Common Email Mistakes to Avoid When Job Hunting

When looking for a job, even a minor mistake can lose our chances of getting that ‘one job’ we ever desired for. One needs to make sure they carefully craft their resume, cover letter, job application and spend enough time in preparing for the job interview. But even after having done all of it perfectly, there is still one thing that can get let you down. This is the common email mistakes we end up making when sending our resumes through emails. To make it to the final interview, emails are a crucial part you must consider to make sure you end up getting a call for your interview.

So, if you wish to present yourself professionally and make it to the final interview, here’s how you can avoid common email mistakes. These are the frequently committed biggest email mistakes generally seen.

Misleading email subjects

You need to be honest with the subject line. The subject line should clearly state your intention of writing the email. Do not try clickbait email headings encouraging the reader to open the email and then making him disappointed.

For example, if it is an email where you are seeking for a job, and the applicant writes a subject line stating that he urgently wants to speak to the recipient, that’s not right. When the recipient opens the email and finds that it is a simple job application and the subject line misguided him, you are likely to lose on to that job.

A wrong title or the name

A phrase like ‘to whom it may concern’ or mentioning a wrong name shows a lack of initiative behaviour. Besides, writing out of touch salutations is again a big email mistake that can make the hiring team reject your application believing that you do not fit for their corporate culture.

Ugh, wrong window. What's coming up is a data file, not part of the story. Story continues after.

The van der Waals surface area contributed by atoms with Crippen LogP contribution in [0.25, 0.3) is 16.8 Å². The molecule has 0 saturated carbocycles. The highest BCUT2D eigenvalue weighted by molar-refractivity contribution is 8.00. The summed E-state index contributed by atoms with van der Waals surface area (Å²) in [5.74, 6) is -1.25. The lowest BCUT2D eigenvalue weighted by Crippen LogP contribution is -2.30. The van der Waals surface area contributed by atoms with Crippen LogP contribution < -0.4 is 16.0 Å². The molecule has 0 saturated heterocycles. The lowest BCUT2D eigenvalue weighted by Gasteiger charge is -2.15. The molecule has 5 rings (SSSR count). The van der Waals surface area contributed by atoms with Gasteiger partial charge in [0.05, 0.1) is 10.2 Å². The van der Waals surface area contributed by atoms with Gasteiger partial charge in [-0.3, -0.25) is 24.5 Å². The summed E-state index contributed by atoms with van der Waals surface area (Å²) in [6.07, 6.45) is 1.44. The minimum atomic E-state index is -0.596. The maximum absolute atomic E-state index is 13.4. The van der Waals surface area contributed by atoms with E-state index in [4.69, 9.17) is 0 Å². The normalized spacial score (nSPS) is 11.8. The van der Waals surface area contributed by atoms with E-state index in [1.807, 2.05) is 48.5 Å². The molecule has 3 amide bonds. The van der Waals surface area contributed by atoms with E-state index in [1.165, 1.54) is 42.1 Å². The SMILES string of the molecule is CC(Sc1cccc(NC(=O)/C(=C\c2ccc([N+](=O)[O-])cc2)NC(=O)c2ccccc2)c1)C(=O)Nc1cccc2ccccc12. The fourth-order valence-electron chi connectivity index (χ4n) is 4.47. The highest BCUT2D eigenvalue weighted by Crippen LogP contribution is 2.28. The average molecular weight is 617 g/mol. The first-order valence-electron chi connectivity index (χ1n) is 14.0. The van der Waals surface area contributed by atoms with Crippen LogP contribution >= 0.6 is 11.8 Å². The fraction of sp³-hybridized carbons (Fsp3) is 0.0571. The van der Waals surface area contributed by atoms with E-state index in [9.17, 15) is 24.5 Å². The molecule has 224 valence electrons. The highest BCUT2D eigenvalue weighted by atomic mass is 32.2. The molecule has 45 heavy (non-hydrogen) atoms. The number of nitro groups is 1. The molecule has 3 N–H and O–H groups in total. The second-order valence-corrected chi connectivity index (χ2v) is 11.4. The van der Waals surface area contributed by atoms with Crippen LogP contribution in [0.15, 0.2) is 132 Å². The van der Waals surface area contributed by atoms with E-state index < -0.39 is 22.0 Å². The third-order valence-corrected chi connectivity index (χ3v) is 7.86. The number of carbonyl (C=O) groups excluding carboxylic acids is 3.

For instance, a few women do not want to be addressed as Ms Or Mrs If an application does it, the recipient might find the applicant belonging to an informal tech culture or an old school.

Long or not to the point content

Communicating with the employers through emails should make sure your content is too the point. Try to keep your emails short to 3 – 5 sentences at max. Sending long emails until you are asked for makes the employer ignorant about your application. He may not be able to grab the actual information you wish to convey. Thus, make you write short, clear and concise.

Use of informal language; a common email mistake

This is one of the biggest email mistakes one tends to make. No matter how informal the company culture is, emails should never go informal. Texting your best friend is far different from writing an email to a company. Write in full words, full sentences, without grammar mistakes, and in a completely respectful tone. Using acronyms or text message languages shows the disrespectfulness and immaturity of the applicant.

Emails being too personal; the biggest email mistake

You can always consider building relationships with the recruiters over an email. But this does not apply when you are actually applying for a job. Personal relationships are not created from the start. One needs to make sure their writing tone remains warm and not intimate. Personal phrases such as ‘very best regards’ can also be dangerous. How can one writing very best regards until they actually know them personally?

No customisations

This is one of the common email mistakes candidates do when they send emails to multiple recruiters at once. Sending the same content and vague emails is a big mistake. The recruiters do pay attention to your emails when screening you for further selection. Any copy pasted email can evade you from getting to your destination and, thus, is a big red flag.

An unprofessional email ID

A professional email address should consist of your first name, last name, initials or a related number. However, adding words other than your name and initials or symbols creates unprofessionalism.

Aggressive follow-ups

Emails sent too often during the course of the interview process can be very frustrating for the employer. Similarly, not responding to emails on time again an frustrate the employer. Thus, wait peacefully and follow-up once a week.

Final Words

Keeping this checklist in mind will help you evade the common email mistakes and make it to the best opportunity when seeking a job.

 

Originally posted here.

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